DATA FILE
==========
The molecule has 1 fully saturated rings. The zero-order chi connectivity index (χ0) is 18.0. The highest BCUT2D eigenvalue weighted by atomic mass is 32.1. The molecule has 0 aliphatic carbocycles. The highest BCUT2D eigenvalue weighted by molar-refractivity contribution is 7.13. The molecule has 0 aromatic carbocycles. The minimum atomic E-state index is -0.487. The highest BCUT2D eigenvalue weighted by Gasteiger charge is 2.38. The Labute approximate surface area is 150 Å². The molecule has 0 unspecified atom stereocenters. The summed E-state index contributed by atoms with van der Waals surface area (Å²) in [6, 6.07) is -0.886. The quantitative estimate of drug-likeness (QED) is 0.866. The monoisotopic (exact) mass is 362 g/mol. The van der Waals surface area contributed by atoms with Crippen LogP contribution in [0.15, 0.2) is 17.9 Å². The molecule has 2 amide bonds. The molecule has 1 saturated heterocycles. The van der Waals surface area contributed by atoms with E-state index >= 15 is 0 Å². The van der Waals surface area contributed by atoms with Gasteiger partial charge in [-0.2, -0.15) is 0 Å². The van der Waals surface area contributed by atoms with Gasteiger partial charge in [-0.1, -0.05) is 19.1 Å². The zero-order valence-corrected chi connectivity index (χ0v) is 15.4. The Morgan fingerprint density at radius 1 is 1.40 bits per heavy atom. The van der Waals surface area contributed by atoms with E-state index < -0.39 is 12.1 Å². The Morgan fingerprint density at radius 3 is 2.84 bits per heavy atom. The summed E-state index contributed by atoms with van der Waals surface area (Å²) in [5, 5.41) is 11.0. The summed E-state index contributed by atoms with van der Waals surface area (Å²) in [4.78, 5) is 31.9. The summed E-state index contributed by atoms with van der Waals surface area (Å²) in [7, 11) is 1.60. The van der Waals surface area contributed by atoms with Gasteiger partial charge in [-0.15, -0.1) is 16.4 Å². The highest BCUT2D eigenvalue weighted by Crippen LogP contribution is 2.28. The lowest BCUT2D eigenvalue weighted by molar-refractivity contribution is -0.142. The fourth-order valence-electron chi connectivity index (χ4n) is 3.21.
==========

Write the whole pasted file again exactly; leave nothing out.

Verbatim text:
The molecule has 1 fully saturated rings. The zero-order chi connectivity index (χ0) is 18.0. The highest BCUT2D eigenvalue weighted by atomic mass is 32.1. The molecule has 0 aliphatic carbocycles. The highest BCUT2D eigenvalue weighted by molar-refractivity contribution is 7.13. The molecule has 0 aromatic carbocycles. The minimum atomic E-state index is -0.487. The highest BCUT2D eigenvalue weighted by Gasteiger charge is 2.38. The Labute approximate surface area is 150 Å². The molecule has 0 unspecified atom stereocenters. The summed E-state index contributed by atoms with van der Waals surface area (Å²) in [6, 6.07) is -0.886. The quantitative estimate of drug-likeness (QED) is 0.866. The monoisotopic (exact) mass is 362 g/mol. The van der Waals surface area contributed by atoms with Crippen LogP contribution in [0.15, 0.2) is 17.9 Å². The molecule has 2 amide bonds. The molecule has 1 saturated heterocycles. The van der Waals surface area contributed by atoms with E-state index >= 15 is 0 Å². The van der Waals surface area contributed by atoms with Gasteiger partial charge in [-0.2, -0.15) is 0 Å². The van der Waals surface area contributed by atoms with Gasteiger partial charge in [-0.1, -0.05) is 19.1 Å². The zero-order valence-corrected chi connectivity index (χ0v) is 15.4. The Morgan fingerprint density at radius 1 is 1.40 bits per heavy atom. The van der Waals surface area contributed by atoms with E-state index < -0.39 is 12.1 Å². The Morgan fingerprint density at radius 3 is 2.84 bits per heavy atom. The summed E-state index contributed by atoms with van der Waals surface area (Å²) in [5, 5.41) is 11.0. The summed E-state index contributed by atoms with van der Waals surface area (Å²) in [4.78, 5) is 31.9. The summed E-state index contributed by atoms with van der Waals surface area (Å²) in [7, 11) is 1.60. The van der Waals surface area contributed by atoms with Gasteiger partial charge in [-0.15, -0.1) is 16.4 Å². The highest BCUT2D eigenvalue weighted by Crippen LogP contribution is 2.28. The lowest BCUT2D eigenvalue weighted by molar-refractivity contribution is -0.142. The fourth-order valence-electron chi connectivity index (χ4n) is 3.21.